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"As we have already said many times before, the Hungarian government will not support any sanctions that cause harm to Hungary or the Hungarian people," Szijjarto said.
On Thursday, Hungarian Foreign Affairs Minister Peter Szijjarto said that his country has secured exemptions from crude oil and nuclear energy sanctions at an European Union (EU) Heads of Missions meeting in Brussels.
"As a result of difficult negotiations, a price cap on crude oil will not be applied to pipeline deliveries or to emergency replacement seaborne deliveries," he said.
The Hungarian exemption also applies to constructing a new nuclear power plant in Paks, a central Hungarian city. Russian nuclear giant Rosatom is to build the plant.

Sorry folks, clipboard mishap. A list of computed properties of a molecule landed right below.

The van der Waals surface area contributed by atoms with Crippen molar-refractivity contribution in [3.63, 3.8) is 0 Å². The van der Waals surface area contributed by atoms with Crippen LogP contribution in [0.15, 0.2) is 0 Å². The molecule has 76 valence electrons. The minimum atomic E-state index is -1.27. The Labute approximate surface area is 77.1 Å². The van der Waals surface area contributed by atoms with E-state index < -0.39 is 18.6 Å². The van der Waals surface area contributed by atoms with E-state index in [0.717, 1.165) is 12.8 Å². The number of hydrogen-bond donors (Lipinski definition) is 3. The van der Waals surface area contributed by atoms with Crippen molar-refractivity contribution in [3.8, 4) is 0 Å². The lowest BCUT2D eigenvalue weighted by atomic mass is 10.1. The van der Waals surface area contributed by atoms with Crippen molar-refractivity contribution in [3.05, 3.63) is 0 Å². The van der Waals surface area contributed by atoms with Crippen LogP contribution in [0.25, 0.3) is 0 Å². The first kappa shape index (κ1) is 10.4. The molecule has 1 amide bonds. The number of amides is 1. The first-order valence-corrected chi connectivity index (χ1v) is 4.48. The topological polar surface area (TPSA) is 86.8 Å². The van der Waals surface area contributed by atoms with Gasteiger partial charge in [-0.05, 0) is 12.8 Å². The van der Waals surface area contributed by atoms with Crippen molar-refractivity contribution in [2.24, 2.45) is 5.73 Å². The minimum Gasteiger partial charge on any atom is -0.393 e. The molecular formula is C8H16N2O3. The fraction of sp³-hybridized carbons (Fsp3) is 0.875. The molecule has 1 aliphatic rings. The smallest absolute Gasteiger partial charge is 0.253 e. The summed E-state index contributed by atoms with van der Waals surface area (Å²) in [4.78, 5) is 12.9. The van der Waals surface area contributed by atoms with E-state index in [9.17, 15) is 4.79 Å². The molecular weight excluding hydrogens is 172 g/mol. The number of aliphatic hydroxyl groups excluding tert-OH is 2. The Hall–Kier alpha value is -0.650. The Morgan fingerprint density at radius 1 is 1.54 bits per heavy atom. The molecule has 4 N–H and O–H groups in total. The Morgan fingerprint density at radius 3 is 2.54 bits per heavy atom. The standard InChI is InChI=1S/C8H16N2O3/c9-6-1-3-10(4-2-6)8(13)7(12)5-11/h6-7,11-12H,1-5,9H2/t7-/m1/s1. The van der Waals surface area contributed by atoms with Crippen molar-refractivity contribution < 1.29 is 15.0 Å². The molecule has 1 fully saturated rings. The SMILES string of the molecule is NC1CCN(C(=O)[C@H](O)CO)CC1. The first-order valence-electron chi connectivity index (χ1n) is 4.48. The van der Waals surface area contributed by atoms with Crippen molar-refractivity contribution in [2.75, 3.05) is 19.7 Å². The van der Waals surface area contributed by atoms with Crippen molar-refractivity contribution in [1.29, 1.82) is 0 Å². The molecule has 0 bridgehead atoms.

Foreign Affairs Minister Szijjarto added that institutes important to cooperation in nuclear energy research and development are also exempted.
Vote tomorrow EU's energy crisis plan. Here is what I said last month. Fossil fuel consumption was always unsustainable. But this crisis has created a bonanza for energy companies, while families and homes are hit with unpayable price hikes. We need publicly owned energy now! pic.twitter.com/eDJSstXTQB
"As we have already said many times before, the Hungarian government will not support any sanctions that cause harm to Hungary or the Hungarian people," he stressed, following the meeting of the Committee of Permanent Representatives of the EU.
Late Tuesday night, EU ambassadors reached a preliminary agreement on the 8th round of sanctions against Russia, including a price cap on Russian oil sales.
Hungary, however, is highly dependent on Russian oil and gas and has always been opposed to energy sanctions, calling them a "red line."
RT @telesurenglish: #EUROPE is facing the worst gas supply crisis in its history, with energy prices soaring and German importers even discussing possible rationing in the EU's largest economy as #Russia says the US is behind Europe's gas supply crisis. pic.twitter.com/nwzgzaPKyK